Originally, I was titling this piece “Conquering Change,” but I haven’t conquered anything. Instead, I’m chipping away at needed changes. The biggest chunk I’ve chiseled off is making the decision that I had to change my job.
I’ve been a published author since 2016, but for almost three decades I’ve been a sports journalist. As a reporter, I’ve covered professional events, college events, and even taken some photos at a few NFL games. I spent twenty years covering a real love of mine, the Indianapolis 500. I covered my last race in 2016 to concentrate on being an author.
After six months, I missed being a sports reporter and found a compromise. I decided to cover high school sports for the local weekly newspaper whose coverage area included two high schools in my community. In a way, it was a dream job, because I had the freedom to continue being an author but still have the extra income of being a reporter.
I fell in love with being a reporter for high school sports. I developed wonderful relationships with coaches, athletes and others in the community. I watched some incredible events and athletes who never gave up, but more than anything, I loved seeing how these coaches were more interested in guiding kids to be good people more than winning games.
Then something happened.
I was diagnosed with cancer. I went through treatment and went into remission, but the lingering effects of treatment changed the game for me. I did go back to work, but it was difficult with the exhaustion and chemo brain causing trouble in interviews. It got better, but I was never like I was before treatment. Nine months again, the cancer returned. Now, I’m on a different treatment which is not as draining as chemo.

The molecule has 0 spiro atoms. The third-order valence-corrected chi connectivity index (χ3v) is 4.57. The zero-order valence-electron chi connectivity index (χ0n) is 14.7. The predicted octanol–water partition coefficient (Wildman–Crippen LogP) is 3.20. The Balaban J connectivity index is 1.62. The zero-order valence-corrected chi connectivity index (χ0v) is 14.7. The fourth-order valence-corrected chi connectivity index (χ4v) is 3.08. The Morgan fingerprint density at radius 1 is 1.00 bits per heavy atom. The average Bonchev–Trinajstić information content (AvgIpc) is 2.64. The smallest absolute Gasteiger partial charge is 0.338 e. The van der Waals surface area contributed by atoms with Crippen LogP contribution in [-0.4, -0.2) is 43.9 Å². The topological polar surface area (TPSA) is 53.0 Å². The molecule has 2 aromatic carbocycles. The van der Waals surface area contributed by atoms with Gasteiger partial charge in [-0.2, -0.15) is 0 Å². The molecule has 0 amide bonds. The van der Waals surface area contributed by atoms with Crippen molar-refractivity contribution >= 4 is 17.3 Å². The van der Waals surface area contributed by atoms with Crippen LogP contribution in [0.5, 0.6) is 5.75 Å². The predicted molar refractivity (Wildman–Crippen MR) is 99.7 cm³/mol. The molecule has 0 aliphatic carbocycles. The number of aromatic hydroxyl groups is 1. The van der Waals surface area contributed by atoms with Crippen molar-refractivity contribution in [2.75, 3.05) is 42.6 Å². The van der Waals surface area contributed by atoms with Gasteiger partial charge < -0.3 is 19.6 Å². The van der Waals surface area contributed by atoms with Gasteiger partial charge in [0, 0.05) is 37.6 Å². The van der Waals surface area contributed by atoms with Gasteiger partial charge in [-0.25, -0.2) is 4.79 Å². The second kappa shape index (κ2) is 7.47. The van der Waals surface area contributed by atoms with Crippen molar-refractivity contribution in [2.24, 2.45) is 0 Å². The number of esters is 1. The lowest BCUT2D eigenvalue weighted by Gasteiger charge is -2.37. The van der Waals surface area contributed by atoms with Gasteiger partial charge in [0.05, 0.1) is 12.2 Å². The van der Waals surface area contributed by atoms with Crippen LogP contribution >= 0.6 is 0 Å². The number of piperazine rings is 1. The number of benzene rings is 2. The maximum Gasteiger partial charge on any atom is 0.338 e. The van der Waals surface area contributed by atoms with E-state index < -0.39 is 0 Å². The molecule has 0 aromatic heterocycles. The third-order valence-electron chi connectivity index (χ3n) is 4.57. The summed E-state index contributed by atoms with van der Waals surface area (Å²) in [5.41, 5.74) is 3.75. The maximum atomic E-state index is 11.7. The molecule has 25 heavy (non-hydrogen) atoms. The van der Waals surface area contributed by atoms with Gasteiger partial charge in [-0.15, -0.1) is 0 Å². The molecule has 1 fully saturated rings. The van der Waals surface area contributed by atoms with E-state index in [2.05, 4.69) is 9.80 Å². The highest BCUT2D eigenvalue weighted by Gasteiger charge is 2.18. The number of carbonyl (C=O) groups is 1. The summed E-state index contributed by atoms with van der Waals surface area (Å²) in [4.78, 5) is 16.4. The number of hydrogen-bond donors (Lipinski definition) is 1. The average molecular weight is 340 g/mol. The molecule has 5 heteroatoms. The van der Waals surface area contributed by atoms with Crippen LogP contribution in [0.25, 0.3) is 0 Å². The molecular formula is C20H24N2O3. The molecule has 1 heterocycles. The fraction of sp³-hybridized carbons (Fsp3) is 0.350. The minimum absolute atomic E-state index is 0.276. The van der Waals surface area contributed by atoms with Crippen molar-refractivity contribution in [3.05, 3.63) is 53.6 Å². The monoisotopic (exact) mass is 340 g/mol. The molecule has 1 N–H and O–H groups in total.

I still couldn’t keep up. The late nights, weekends, hard bleachers, press boxes with no heat or air took its toll, and I had to make a difficult decision.
I couldn’t do it anymore.
But what else could I do? Reporting was all I knew.
A CPA firm took a chance on me even though I had no experience working in an office or working with software other than Word. I think I nailed the interview when I said I was used to unhappy people yelling at me. Grandmothers at sporting events can be pretty scary.
I’m in my fifth month at this job, and I love it. I don’t work nights or weekends. I work indoors with heat and air conditioning, and my two other coworkers are already like family. I have a cozy chair to sit in, and the owner comes into the office maybe once a week. I’ve been yelled at twice over the phone by people who still haven’t received their tax refund. (The IRS is six or more months behind in processing paper returns). The yelling doesn’t bother me because it’s not something I did, and since I have the health issue I have, most problems seem pretty minor to me.
I guess what I want to say is big change is scary, and something we don’t want to do but are sometimes forced to do. At this point in my life, it was the right decision, and in doing so I have a whole new set of people who care about me and are fun to be around.
My writing has stalled a lot during the last two years, but I haven’t given up completely. I’ve had some short stories in anthologies and have another story in a Valentine anthology from the Indiana Romance Writers group which released February 1st.
Once I adjust more to my new normal, I hope the writing juices began to flow as opposed to trickle. Until then, I’m going to enjoy this change.
Apple Books: https://books.apple.com/…/lucky-valentine…/id6444009196